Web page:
STCE Newsletter

22 Feb 2021 - 28 Feb 2021

Published by the STCE - this issue : 5 Mar 2021.
The Solar-Terrestrial Centre of Excellence (STCE) is a collaborative network of the Belgian Institute for Space Aeronomy, the Royal Observatory of Belgium and the Royal Meteorological Institute of Belgium.
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1. Two active regions, three CMEs
2. The NANOK expedition in Greenland
3. Quo vadis, European Space Weather community?
4. Review of solar activity
5. PROBA2 Observations (22 Feb 2021 - 28 Feb 2021)
6. The International Sunspot Number by Silso
7. Review of geomagnetic activity
8. Geomagnetic Observations at Dourbes (22 Feb 2021 - 28 Feb 2021)
9. The SIDC Space Weather Briefing
10. Review of ionospheric activity (22 Feb 2021 - 28 Feb 2021)

Two active regions, three CMEs

Two sunspot regions were present on the solar surface this week: NOAA 2804 in the northern hemisphere, and NOAA 2805 in the southern hemisphere. Around 23 February, the regions had about the same size and magnetic configuration. NOAA 2805 then gradually decayed becoming spotless by 25 February. NOAA 2804 on the other hand evolved into a somewhat more complex group with a relatively big leading main spot, rounding the west limb late on 28 February. See the SDO/HMI imagery underneath ( ).

NOAA 2804 was also responsible for two C-class flares: a C2-event on 27 February, and a C3-flare a day later. Extreme ultraviolet (EUV) images show that the eruptions took place in the trailing portion of the group, and that they were associated with some coronal dimming and a coronal wave. The related coronal mass ejections (CMEs) were not directed to Earth (see the SOHO/LASCO C2 images - ). NOAA 2805 was the source of a B9-flare on 26 February. Though also this CME did not seem to have an earth-directed component, the CME's potential contribution to the enhanced solar wind conditions and increased geomagnetic activity early on 1 March is still under debate.

The NANOK expedition in Greenland

The Belgians Gilles Denis and Nathan Goffart collaborate with STCE scientists, scientists at the Université libre de Bruxelles (ULB), the Université de Liège (ULiège) and the Geological Survey of Greenland and Denmark (GEUS) for climate research during their sport challenge in Greenland in April 2022.

The Nanok Expedition ( is an untypical triathlon, combining successively a 600 km crossing of the inlandsis with skis and pulka along the Arctic Circle, a 1000 km sea kayaking journey down the east coast and a 1 km vertical rock climbing ascent for the opening of a new route. Nanok is the spirit of the polar bear in Inuit culture, hence the name.

Thanks to a GNSS receiver placed on the adventurer's pulkas during their traverse of the inlandsis, Dr Nicolas Bergeot and his colleagues will gather valuable satellite data. GNSS, an acronym for Global Navigation Satellite Systems, is a satellite system with which precise positions could be determined. Those data will notably be used to calibrate ice sheet elevation models in Greenland.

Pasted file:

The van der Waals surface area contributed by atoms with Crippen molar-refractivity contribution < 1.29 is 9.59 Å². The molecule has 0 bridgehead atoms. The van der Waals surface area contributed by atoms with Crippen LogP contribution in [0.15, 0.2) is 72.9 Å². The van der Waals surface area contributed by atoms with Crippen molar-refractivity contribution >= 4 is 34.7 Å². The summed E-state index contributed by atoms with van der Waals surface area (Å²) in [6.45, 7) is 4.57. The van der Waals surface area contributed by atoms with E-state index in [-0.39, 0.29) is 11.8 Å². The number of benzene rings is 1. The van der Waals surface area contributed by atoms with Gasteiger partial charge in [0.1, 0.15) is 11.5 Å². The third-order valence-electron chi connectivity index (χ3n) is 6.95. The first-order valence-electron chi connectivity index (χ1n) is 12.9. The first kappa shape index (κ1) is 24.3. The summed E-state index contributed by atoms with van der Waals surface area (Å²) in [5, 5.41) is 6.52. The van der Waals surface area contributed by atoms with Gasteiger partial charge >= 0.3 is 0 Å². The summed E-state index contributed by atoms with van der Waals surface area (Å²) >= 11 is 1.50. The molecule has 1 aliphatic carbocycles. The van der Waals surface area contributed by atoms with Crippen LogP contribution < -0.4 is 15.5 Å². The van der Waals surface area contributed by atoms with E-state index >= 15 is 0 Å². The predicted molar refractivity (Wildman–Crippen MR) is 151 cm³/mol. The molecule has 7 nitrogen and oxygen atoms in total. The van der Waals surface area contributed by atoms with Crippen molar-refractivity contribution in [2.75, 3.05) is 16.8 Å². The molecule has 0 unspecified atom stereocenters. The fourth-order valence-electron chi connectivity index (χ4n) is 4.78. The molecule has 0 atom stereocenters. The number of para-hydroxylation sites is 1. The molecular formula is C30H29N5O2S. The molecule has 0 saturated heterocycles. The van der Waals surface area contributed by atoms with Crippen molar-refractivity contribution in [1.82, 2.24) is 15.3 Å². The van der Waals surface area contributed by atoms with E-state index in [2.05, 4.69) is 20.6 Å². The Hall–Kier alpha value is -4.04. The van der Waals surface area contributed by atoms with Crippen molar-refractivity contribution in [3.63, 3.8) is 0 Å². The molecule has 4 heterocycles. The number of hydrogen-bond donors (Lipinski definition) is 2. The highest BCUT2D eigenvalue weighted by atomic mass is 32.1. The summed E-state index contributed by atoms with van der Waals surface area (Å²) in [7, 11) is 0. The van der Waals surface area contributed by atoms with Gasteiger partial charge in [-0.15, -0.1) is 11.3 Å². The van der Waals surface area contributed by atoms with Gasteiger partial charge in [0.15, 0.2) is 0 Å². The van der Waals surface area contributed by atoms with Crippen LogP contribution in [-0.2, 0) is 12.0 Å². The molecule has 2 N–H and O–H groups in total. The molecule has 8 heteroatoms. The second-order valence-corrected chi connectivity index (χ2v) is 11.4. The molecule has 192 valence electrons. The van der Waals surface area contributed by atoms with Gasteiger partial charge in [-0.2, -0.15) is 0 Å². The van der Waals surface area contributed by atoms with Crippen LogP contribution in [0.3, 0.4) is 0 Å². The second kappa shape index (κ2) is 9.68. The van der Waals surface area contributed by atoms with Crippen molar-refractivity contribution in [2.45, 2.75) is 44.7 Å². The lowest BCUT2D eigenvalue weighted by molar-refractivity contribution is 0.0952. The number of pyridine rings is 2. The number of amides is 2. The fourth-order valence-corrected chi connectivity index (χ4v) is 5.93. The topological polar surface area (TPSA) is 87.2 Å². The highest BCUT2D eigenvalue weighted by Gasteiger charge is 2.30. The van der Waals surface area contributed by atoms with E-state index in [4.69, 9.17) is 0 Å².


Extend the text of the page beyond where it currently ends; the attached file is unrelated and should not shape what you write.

Top - Gilles and Nathan will cross Greenland following the straight line on the map (top - left and right).
Bottom - The height profile of the crossing.

For the ULB, Denis and Nathan will collect snow and cryoconite, a type of crushed stone consisting of dust, soot and microbes that lies on ice and snow. Those samples would help researchers understand the dust contribution to algae growth and extension on the Greenland Ice Sheet and its accelerated melting. Furthermore, ULB scientists will assess the impact of microplastics on remote seawater along the Greenlandic east coast.

For ULiège and the GEUS, they will perform snow pit measurements of winter snowfall accumulation. Those measurements will help to validate the researcher's current modelled surface mass balance on the Greenland Ice Sheet.

On March 12, 2021, the two friends will head back to the North to prepare for this expedition and to test the experimental setups.

Quo vadis, European Space Weather community?

We, a group of European space weather actors, believe that now is the right time to frame the Space Weather and Space Climate discipline in Europe for the coming years. The series of reasons for this have been formulated in an article that has been accepted for publication in the JSWSC. Based on this reflection, we open a discussion on the organisation and sustainability of the European Space Weather community and its assets in the (near) future. More specifically, we identify that the European Space Weather community lacks a uniting organisation to help the community to sustain and further develop the successful efforts made thus far. Our aim is to question our practices and organisation in front of several changes that have occurred in the recent years and to set the ground to make coordinated answers to these questions being posed in Europe, and to discuss them.

This discussion will be organized as:
- A virtual kickoff zoom meeting, on March 17th, 12 UT (13 CET) to present our findings, to make propositions to the European Space Weather community at large (scientists, engineers, forecasters, users, educators ...) for a future organization. A Q and A chat will be open during the presentations.